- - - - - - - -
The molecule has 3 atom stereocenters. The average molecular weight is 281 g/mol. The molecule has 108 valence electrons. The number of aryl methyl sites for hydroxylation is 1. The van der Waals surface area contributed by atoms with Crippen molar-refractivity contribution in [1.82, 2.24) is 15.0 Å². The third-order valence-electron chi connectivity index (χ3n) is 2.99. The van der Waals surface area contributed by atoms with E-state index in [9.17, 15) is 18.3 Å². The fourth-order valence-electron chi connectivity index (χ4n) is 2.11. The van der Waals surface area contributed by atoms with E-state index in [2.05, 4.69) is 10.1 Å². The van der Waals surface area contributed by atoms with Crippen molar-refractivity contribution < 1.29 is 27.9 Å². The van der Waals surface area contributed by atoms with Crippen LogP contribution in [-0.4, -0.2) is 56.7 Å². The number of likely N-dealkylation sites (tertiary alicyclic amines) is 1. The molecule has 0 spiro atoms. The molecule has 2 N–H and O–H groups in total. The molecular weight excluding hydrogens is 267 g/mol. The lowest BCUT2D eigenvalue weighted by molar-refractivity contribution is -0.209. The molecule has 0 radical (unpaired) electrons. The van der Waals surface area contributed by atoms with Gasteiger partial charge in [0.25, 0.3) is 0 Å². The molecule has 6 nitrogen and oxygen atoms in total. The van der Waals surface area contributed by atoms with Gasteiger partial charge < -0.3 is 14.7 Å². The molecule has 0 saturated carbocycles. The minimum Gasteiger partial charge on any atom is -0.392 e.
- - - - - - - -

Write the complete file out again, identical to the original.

The molecule has 3 atom stereocenters. The average molecular weight is 281 g/mol. The molecule has 108 valence electrons. The number of aryl methyl sites for hydroxylation is 1. The van der Waals surface area contributed by atoms with Crippen molar-refractivity contribution in [1.82, 2.24) is 15.0 Å². The third-order valence-electron chi connectivity index (χ3n) is 2.99. The van der Waals surface area contributed by atoms with E-state index in [9.17, 15) is 18.3 Å². The fourth-order valence-electron chi connectivity index (χ4n) is 2.11. The van der Waals surface area contributed by atoms with E-state index in [2.05, 4.69) is 10.1 Å². The van der Waals surface area contributed by atoms with Crippen molar-refractivity contribution < 1.29 is 27.9 Å². The van der Waals surface area contributed by atoms with Crippen LogP contribution in [-0.4, -0.2) is 56.7 Å². The number of likely N-dealkylation sites (tertiary alicyclic amines) is 1. The molecule has 0 spiro atoms. The molecule has 2 N–H and O–H groups in total. The molecular weight excluding hydrogens is 267 g/mol. The lowest BCUT2D eigenvalue weighted by molar-refractivity contribution is -0.209. The molecule has 0 radical (unpaired) electrons. The van der Waals surface area contributed by atoms with Gasteiger partial charge in [0.25, 0.3) is 0 Å². The molecule has 6 nitrogen and oxygen atoms in total. The van der Waals surface area contributed by atoms with Gasteiger partial charge < -0.3 is 14.7 Å². The molecule has 0 saturated carbocycles. The minimum Gasteiger partial charge on any atom is -0.392 e.